Employee Password Graphic

Once a hacker obtains a list of a person’s previous passwords, they can attempt many versions until they gain access to the person’s account. Since people often use the same password for home and work, if a perpetrator discovers someone’s personal email or login password, they can often use that to access the work email and also gain access to the corporate network. With access to someone’s account, perpetrators can even acquire the knowledge to answer or reset someone’s security challenge questions.

Employees represent significant risk for organizations when it comes to ransomware attacks. When a perpetrator gains access to someone’s email and password, they have access to many data points — such as sensitive company info, where they are traveling, their pet names and upcoming vacations. This information combined with access to their credentials, allows threat actors to engineer attacks that provide access to corporate networks, apps and data.

Accurate underwriting depends on evaluating many factors

To reduce losses and achieve profitability, cyber insurers must accurately underwrite policies to mitigate their own risk. A company’s credit rating, financial stability and cash flow are good indicators of business health. Insurers need to incorporate cyber risk data to help them evaluate the exposure that is associated with a business. By using a cyber risk score, carriers can accurately price and set thresholds for exclusion.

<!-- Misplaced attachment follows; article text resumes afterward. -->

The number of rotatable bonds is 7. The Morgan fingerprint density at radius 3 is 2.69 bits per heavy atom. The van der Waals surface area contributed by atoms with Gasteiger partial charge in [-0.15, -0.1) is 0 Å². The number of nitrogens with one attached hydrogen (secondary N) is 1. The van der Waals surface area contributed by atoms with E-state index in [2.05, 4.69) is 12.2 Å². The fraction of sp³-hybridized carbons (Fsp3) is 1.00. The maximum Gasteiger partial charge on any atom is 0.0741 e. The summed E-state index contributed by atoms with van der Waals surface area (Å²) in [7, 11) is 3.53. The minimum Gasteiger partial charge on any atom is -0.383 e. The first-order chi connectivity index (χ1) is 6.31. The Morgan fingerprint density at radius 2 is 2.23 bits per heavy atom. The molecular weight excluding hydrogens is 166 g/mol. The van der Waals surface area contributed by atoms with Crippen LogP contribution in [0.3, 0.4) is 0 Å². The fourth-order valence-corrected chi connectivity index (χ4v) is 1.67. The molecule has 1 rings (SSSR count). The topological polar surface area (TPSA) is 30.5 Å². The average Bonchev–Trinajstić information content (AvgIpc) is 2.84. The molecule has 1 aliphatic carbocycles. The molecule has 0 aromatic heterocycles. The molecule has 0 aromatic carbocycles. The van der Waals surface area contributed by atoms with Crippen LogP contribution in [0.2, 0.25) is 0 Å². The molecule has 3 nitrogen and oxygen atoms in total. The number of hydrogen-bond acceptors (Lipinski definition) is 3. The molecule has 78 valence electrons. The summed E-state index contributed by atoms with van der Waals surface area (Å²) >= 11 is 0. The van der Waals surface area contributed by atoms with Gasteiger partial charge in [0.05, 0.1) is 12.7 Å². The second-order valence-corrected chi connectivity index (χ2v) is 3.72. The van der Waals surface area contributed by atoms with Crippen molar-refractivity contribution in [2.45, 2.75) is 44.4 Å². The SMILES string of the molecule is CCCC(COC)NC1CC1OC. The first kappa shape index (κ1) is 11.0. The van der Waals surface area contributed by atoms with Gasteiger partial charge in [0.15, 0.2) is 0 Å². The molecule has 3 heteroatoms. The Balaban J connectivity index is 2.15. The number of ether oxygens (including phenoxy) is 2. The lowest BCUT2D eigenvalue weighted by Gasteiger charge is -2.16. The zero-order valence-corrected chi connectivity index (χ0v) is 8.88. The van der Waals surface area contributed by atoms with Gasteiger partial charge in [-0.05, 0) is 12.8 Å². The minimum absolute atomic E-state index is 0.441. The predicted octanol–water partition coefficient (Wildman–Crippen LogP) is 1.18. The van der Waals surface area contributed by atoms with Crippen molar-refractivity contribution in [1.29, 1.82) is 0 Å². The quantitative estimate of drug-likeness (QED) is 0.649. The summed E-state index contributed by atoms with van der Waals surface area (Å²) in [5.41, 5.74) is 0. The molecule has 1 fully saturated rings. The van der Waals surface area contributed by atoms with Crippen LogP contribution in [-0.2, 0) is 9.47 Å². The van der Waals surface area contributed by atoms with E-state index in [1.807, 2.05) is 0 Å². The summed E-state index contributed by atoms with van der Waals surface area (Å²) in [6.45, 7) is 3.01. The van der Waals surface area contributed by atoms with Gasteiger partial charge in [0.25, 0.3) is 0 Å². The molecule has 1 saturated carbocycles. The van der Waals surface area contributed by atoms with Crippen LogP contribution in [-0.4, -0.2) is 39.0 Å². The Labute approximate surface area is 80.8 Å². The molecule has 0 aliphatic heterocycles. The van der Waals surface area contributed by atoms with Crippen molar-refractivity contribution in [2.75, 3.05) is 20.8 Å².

Insurers today use technology to determine a company’s risk of cyberattack by scanning from the outside to determine what ports are open and what software patches are needed. Outside-in scanning doesn’t reveal the exposed employees inside the perimeter. Their credentials and behaviors in both their personal and work lives are analyzed alongside hundreds of business attributes.

Current cybersecurity underwriting strategies that utilize perimeter scanning services do not consider one of the most critical indicators of a potential cyberattack — employees credentials exposed on the dark web.

With the increase of remote work, employees are increasingly blending their work and personal lives more than ever, making more devices vulnerable to sharing information. A Malwarebytes study11 found that more than half of remote workers reported using a work assigned device for personal tasks. Specific tasks included sending or receiving personal email (52 percent), reading the news (52 percent), shopping online (37 percent) and checking social media (25 percent). Each site or application where the employee uses their personal or work email as their username increases the risk of the company being a victim of a cyberattack.